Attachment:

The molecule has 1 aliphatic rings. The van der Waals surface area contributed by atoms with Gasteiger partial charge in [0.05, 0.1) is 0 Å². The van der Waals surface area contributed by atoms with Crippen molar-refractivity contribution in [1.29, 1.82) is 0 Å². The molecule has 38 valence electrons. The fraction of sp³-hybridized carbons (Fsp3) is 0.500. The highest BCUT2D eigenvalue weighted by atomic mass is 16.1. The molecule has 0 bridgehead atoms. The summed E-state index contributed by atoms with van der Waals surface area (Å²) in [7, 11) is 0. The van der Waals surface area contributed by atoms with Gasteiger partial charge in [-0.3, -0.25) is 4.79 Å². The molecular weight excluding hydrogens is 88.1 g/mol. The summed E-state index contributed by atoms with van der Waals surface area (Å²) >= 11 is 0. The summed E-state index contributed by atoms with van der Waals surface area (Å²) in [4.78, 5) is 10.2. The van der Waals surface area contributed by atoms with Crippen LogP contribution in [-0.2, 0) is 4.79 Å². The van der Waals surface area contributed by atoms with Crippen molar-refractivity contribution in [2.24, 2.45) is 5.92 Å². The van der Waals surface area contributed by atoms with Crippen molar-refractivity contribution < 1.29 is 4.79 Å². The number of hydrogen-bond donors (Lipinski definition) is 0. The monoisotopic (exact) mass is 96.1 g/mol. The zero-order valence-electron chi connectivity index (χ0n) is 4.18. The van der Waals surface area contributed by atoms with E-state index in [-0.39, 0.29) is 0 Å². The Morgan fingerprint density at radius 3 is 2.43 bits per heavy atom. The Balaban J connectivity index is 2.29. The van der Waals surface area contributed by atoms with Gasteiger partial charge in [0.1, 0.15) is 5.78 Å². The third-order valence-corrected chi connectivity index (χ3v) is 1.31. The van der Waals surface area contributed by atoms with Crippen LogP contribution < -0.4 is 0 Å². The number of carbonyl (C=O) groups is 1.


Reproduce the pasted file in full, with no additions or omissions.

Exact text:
The molecule has 1 aliphatic rings. The van der Waals surface area contributed by atoms with Gasteiger partial charge in [0.05, 0.1) is 0 Å². The van der Waals surface area contributed by atoms with Crippen molar-refractivity contribution in [1.29, 1.82) is 0 Å². The molecule has 38 valence electrons. The fraction of sp³-hybridized carbons (Fsp3) is 0.500. The highest BCUT2D eigenvalue weighted by atomic mass is 16.1. The molecule has 0 bridgehead atoms. The summed E-state index contributed by atoms with van der Waals surface area (Å²) in [7, 11) is 0. The van der Waals surface area contributed by atoms with Gasteiger partial charge in [-0.3, -0.25) is 4.79 Å². The molecular weight excluding hydrogens is 88.1 g/mol. The summed E-state index contributed by atoms with van der Waals surface area (Å²) >= 11 is 0. The summed E-state index contributed by atoms with van der Waals surface area (Å²) in [4.78, 5) is 10.2. The van der Waals surface area contributed by atoms with Crippen LogP contribution in [-0.2, 0) is 4.79 Å². The van der Waals surface area contributed by atoms with Crippen molar-refractivity contribution in [2.24, 2.45) is 5.92 Å². The van der Waals surface area contributed by atoms with Crippen molar-refractivity contribution < 1.29 is 4.79 Å². The number of hydrogen-bond donors (Lipinski definition) is 0. The monoisotopic (exact) mass is 96.1 g/mol. The zero-order valence-electron chi connectivity index (χ0n) is 4.18. The van der Waals surface area contributed by atoms with E-state index in [-0.39, 0.29) is 0 Å². The Morgan fingerprint density at radius 3 is 2.43 bits per heavy atom. The Balaban J connectivity index is 2.29. The van der Waals surface area contributed by atoms with Gasteiger partial charge in [0.1, 0.15) is 5.78 Å². The third-order valence-corrected chi connectivity index (χ3v) is 1.31. The van der Waals surface area contributed by atoms with Crippen LogP contribution < -0.4 is 0 Å². The number of carbonyl (C=O) groups is 1.